Being one of the most highly valued programmers in MacroLarge, Krish was to a large extent insulated from both the rigors and stresses that were otherwise the preserve and plague of the less privileged. However, an activist vein in him had popped and in a moment of both madness and epiphany he had decided to throw to the winds his accumulated net worth, Employee Stock Options and a glittering future.

Just before leaving his cozily and artfully furnished chic office he had executed a program that would let loose a rampant tribe of e-virus, which by the time was put to rest would have caused incalculable damages to the Company’s shares, its investors’ wealth, Wall Street predictions and most of all to Krish’s own future.

But this had to be done. Krish was stepping into a BRAVE NEW WORLD.

This is a response to the #writephoto Prompt – Fragrant curated over at Sue Vincent’s Daily Echo. Click on the link to read other stories inspired by the image.

From Belief to Benevolence

boleyns bull

(Photo Credit: Crispina Kemp)

The tales surrounding the stone bull gathered both mention and momentum. While the deprived and the depraved made a beeline to the statue, the curious and the cynics alike flocked in drones to compete for the animal’s benevolence and blessing. Man, woman and child braved blazing sun and pouring rain just to circumambulate the monolith, place a couple of fragrant incense sticks on the small pedestal doubling up as a makeshift-altar in front of the statue, before depositing an offering in a spherical donation box.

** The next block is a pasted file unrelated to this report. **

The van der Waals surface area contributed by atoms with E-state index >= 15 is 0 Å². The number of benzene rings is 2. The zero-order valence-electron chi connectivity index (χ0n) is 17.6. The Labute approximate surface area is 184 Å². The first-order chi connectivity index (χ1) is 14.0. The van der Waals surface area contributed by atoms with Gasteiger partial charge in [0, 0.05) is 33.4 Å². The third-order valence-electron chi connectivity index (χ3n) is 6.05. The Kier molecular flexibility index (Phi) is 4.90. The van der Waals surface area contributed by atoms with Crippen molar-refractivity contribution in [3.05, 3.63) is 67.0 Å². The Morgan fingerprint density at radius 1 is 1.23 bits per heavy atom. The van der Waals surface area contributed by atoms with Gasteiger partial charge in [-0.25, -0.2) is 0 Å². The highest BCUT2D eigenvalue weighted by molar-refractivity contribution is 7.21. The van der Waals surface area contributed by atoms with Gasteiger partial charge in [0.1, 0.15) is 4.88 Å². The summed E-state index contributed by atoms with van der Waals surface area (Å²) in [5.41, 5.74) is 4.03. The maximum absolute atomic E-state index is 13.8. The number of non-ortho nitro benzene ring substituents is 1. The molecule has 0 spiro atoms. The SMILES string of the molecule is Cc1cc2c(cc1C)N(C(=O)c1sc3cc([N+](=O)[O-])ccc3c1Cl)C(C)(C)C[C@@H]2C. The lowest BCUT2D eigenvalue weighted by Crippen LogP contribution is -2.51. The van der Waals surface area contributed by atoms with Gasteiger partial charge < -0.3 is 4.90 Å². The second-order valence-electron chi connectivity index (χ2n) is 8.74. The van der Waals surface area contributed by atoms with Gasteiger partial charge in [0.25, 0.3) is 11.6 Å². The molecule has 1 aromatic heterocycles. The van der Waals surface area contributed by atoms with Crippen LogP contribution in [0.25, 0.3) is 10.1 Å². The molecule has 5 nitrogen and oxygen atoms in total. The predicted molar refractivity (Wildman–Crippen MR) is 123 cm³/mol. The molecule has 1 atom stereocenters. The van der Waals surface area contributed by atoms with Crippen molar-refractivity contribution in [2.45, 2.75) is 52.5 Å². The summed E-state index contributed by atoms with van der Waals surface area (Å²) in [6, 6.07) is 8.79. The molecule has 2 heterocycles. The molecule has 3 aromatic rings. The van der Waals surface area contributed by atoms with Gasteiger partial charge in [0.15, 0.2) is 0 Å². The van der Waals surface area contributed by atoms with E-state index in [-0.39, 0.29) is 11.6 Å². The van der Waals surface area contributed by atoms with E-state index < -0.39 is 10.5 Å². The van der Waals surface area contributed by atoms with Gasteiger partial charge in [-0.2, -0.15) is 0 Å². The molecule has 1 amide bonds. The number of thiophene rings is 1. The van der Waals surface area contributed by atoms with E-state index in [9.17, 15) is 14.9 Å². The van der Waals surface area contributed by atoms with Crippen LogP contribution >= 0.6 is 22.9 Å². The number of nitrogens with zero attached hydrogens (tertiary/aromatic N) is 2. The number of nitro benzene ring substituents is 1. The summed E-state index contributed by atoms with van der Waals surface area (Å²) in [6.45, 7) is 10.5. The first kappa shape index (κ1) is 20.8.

“Illnesses termed incurable are eradicated while souls mired in poverty are now leading a life of respectability” the unassuming tour guide explained to his group of awe-struck and amused tourists.

One of the tourists, removed his floppy hat and wiping the sweat off his brow asked, “Isn’t this blind belief?”

“No Sir. In fact this is the very belief that cures blindness.” replied the guide.

(Word Count: 150)